It may seem as if our eye health is beyond our control, with some vision problems caused by factors such as genetics and injury.
However, it can also be heavily influenced by lifestyle factors such as smoking, exercise and how much screen time we get daily.
Diet is also one such factor, with certain foods known to improve or worsen eye health.
Dietary supplements too can be added to your daily routine to help protect your eyes.
An expert spoke exclusively with Express.co.uk about the best supplements available for your eyes.
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Consultant oculoplastic and ophthalmic surgeon, Doctor Elizabeth Hawkes, said: “Omega-3 is very good for your eyes and very important in your diet.”
More specifically, she recommended taking lutein and zeaxanthin supplements to protect against macular degeneration.
“Also lutein and zeaxanthin supplements, which delay the onset of macular degeneration,” she said.
Lutein and zeaxanthin belong to the xanthophyll family of carotenoids, which are pigments produced by plants.
They can be found naturally in lots of dark, leafy greens such as broccoli and spinach.
Other foods high in lutein and zeaxanthin include:
- Brussels sprouts
However, if you aren’t able to get enough through diet capsule supplements containing both are easily found in health and wellbeing stores in the UK.
What does research say?
Several studies link lutein and zeaxanthin with eye health.
One paper, published in Nutrients journal in 2022, found that supplementing lutein and zeaxanthin could help prevent a common eye condition called age-related macular degeneration (AMD).
This condition typically affects people in their 50s and 60s, damaging the middle part of their vision first. Over time it can lead to more severe vision loss.
The study said: “It appears that, in ageing retinal tissue, inhibition of endogenous antioxidant capacity, marked by a decrease in macular xanthophylls—lutein, zeaxanthin, and mesozeaxanthin—is a major contributor to AMD progression.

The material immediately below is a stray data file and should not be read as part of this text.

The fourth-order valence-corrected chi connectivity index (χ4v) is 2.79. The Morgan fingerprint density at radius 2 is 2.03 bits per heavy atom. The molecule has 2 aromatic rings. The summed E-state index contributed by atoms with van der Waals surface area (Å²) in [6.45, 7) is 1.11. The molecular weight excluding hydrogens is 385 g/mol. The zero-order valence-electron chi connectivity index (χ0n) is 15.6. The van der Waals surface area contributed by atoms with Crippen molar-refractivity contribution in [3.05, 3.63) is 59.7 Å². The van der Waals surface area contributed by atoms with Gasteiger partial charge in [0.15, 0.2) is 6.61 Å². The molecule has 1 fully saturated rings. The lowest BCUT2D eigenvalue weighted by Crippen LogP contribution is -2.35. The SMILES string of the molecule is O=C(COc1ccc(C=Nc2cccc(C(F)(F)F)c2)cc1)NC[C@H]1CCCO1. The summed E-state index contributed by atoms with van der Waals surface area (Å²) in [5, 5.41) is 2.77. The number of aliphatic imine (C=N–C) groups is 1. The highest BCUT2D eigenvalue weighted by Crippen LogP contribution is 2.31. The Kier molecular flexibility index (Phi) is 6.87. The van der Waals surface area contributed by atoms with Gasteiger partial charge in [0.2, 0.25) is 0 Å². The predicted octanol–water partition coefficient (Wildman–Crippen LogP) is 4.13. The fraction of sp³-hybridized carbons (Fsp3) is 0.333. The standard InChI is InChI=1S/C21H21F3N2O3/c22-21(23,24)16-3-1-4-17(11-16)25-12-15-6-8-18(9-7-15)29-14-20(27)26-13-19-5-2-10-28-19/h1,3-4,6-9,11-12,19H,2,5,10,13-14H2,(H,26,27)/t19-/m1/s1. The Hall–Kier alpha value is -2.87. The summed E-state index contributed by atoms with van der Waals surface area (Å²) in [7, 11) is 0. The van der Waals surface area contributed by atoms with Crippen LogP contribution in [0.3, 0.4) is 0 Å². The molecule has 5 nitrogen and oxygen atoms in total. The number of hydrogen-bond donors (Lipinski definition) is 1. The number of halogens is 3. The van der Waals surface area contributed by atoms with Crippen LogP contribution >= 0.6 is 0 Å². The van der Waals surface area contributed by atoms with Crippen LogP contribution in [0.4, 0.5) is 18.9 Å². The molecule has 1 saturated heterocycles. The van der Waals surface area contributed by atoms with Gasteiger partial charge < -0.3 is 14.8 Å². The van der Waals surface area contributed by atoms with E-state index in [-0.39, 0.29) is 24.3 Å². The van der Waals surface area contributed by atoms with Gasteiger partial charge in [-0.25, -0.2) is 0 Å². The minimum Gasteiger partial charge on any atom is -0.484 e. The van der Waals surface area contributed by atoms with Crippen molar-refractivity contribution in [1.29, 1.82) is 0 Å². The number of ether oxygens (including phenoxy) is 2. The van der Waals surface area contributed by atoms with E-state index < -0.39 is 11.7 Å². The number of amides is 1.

“The use of adjunctive therapy with carotenoid phytochemicals in clinical treatment algorithms for AMD seems to be justified.
“It has been demonstrated that adjunctive therapy with carotenoid phytochemicals not only provides neuroprotection but may also have a beneficial effect on treatment strategies at any stage of AMD, even advanced AMD.”
Symptoms of AMD can include:
- Blurred or distorted central vision
- Difficulty seeing faces or reading
- Seeing straight lines as wavy or crooked
- Objects looking smaller than normal
- Colours seeming less bright than they used to
- Seeing things that are not there (hallucinations).
If you think you have AMD you should speak to your optician or GP.
Dr Hawkes recommended other foods to aid vision. She added: “Vitamin C is also beneficial for your eyes as well as your whole body. I recommend following a Mediterranean diet, with virgin olive oil, no processed food, fresh fruit and vegetables and lots of fish.”
This story originally appeared on Express.co.uk